What determines step coverage in

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Nov 15, 2013 (3 years and 1 month ago)

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What determines step coverage in
sputtering?

Petteri Kilpinen

S
-
69.4114 Postgraduate Course in Electron
Physics II

7.5.2010

Contents


sputtering (Argon ion bomardment) PVD process


3 different simulation methods for sputtering process


W
hat

good or bad

step coverage mean?


step coverage of sputtering process 1
-

11


Conlusion & why sputtering process is good?


References

Sputtering (Argon ion bomardment) PVD process


Most important Physical
Vapour Depositon process


Dominat method for thin
film deposition of various
materials in IC prosessing


Low substrate temperature
= ideal method to deposit
contact metals for thin
transistors


Sputtering is also used to
metalize plastics such as
potato chip bags.

http://en.wikipedia.org/wiki/Sputter_deposition
.

3 different simulation methods for sputtering process


Topogaphy or string
simulators, 2D (SAMPLE
2D, EVOLVE)




Atomistic Monte Carlo
model with ballistic
trajectories, 2D or 3D
(SIMBAD, SIMSPUD)





A
tomistic

Monte Carlo

simulator

with
the deposition

event and surface diffusion
,
3D (ADEPT)

S. Franssila, Introduction to Micro Fabrication. Wiley, 2004
.

step coverage of sputtering process

What good or bad step coverage mean?


Gap filling is possible with conformal step coverage.


Voids and cusps are fromed with poor step coverage.


Goog step coverage in metallization is essential for reliability.

S. Franssila, Introduction to Micro Fabrication. Wiley, 2004
.

step coverage of sputtering process


1.

Angle of the arriving atoms:


on horizontal free surfaces = 180
°


in convex corners = 270
°


in the bottom concave corners =
90
°


”Visible” area:


The growth rate of the film at each
point of the interface

is determined
by the ‘‘visible’’ area of the sputter
target


”Visible” area is

determined at a
given point on the feature by

marching radially outwards along
each sector and checking

for
tangency of the ray emanating
from that point
.

270
°

180
°

90
°

Arrival angles of depositing specie at different positions

S. Franssila, Introduction to Micro Fabrication. Wiley, 2004
.

P. L. O’Sullivan Et al
,
2000, Journal of Applied Physics, Vol 88, No 7, pp 4062


4068.

step coverage of sputtering process


2.

Aspect ratio:


Step coverage is usually no
major problem for low aspect
ratio stuctures (<0.5:1), but at
1:1 and higher
-
aspect ratios,
the step coverage rapidly
deteriorates.

1:1

2:1

P. L. O’Sullivan Et al
,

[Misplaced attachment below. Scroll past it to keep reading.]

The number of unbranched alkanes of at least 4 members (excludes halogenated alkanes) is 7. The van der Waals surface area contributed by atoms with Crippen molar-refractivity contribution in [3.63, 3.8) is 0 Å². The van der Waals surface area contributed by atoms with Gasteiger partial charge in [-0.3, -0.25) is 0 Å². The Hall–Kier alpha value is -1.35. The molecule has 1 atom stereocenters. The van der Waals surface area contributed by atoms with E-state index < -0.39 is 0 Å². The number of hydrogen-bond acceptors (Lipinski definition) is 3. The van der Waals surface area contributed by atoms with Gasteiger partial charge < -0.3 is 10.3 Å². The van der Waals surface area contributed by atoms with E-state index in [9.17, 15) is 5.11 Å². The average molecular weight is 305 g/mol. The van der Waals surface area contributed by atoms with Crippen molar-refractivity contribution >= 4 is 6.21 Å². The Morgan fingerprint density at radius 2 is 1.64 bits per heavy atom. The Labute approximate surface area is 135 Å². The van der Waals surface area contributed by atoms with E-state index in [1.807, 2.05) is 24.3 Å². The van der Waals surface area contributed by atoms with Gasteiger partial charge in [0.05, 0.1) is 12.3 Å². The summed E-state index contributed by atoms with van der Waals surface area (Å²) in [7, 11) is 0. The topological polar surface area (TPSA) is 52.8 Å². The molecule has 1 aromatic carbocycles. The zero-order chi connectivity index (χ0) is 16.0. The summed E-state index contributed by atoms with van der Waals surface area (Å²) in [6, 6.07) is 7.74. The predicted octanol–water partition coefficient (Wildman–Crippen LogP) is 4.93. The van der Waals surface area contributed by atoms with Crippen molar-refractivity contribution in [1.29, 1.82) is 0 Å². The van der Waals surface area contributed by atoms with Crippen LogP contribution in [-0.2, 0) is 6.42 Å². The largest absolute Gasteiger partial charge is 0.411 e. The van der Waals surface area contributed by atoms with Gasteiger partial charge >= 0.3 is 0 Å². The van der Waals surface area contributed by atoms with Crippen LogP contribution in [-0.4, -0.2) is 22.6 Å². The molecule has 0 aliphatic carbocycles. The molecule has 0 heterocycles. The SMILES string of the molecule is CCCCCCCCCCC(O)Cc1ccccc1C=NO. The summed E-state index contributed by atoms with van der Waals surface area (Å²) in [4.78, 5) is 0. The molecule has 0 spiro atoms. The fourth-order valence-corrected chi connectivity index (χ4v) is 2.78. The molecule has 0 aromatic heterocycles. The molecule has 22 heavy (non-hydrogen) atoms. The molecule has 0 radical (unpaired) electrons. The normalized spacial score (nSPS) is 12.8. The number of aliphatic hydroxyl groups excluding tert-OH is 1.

2000, Journal of Applied Physics, Vol 88, No 7, pp 4062


4068.

E. Bär, J. Et al., 2002, Microelectric Engineering, 64, pp 321


328.

step coverage of sputtering process


3.

3D geometries

:


In real microdevices, there
are always structures of
various shapes and variable
spacing and the film
deposition over all these
spaces needs to be
considered.


a), b) and c) are different
dual damascene
topographies


VIA figure d) is a baseline as
it is a worse case scenario
with regard to film coverage
of the side walls and bottom
of the via.

T. Smy,
Et al.,

2002, Thin Solid Films, 415, pp 32


45.

step coverage of sputtering process


4.

Wall taper

:


The tapering of the contact or via walls has a very considerable effect on the
coverage and quality of the film deposited in down the feature walls.


The thickness of the film on the side wall is much more uniform from top to
bottom and has increased from 10% to 25% as the wall is altered from
vertical to 82.5
8
°
.


An obvious drawback of this method of altering the side wall coverage is the
increase in effective size of the feature.


T. Smy,
Et al.,

2002, Thin Solid Films, 415, pp 32


45.

step coverage of sputtering process


5.

Overhangs:


An undesirable feature of direct sputtering is the formation of an overhang at the
top corners of vias and trenches.


The presence of an overhang can cause poor side wall and bottom coverage and
discontinuous film immediately below the overhang.


Rounding of the corner clearly removes the overhang and results in much better
side wall coverage.

T. Smy,
Et al.,

2002, Thin Solid Films, 415, pp 32


45.

step coverage of sputtering process


6.

Resputtering
:


The introduction of a energetic flux by increasing the substrate bias during
sputtering cause some degree of film resputtering.


This is effective because
(
a
)
it reducing overhangs; and
(
b
)
resputtered material
is preferentially trapped within topography, especially along side walls.


T. Smy,
Et al.,

2002, Thin Solid
Films, 415, pp 32


45.

step coverage of sputtering process


7.

Flux distribution
:


Another source of
asymmetry in step coverage
is an non
-
cylindrically
symmetric incident flux
distribution.


This will occur at the edge
of a wafer.


The flux distribution will be
shifted off normal resulting
in a non
-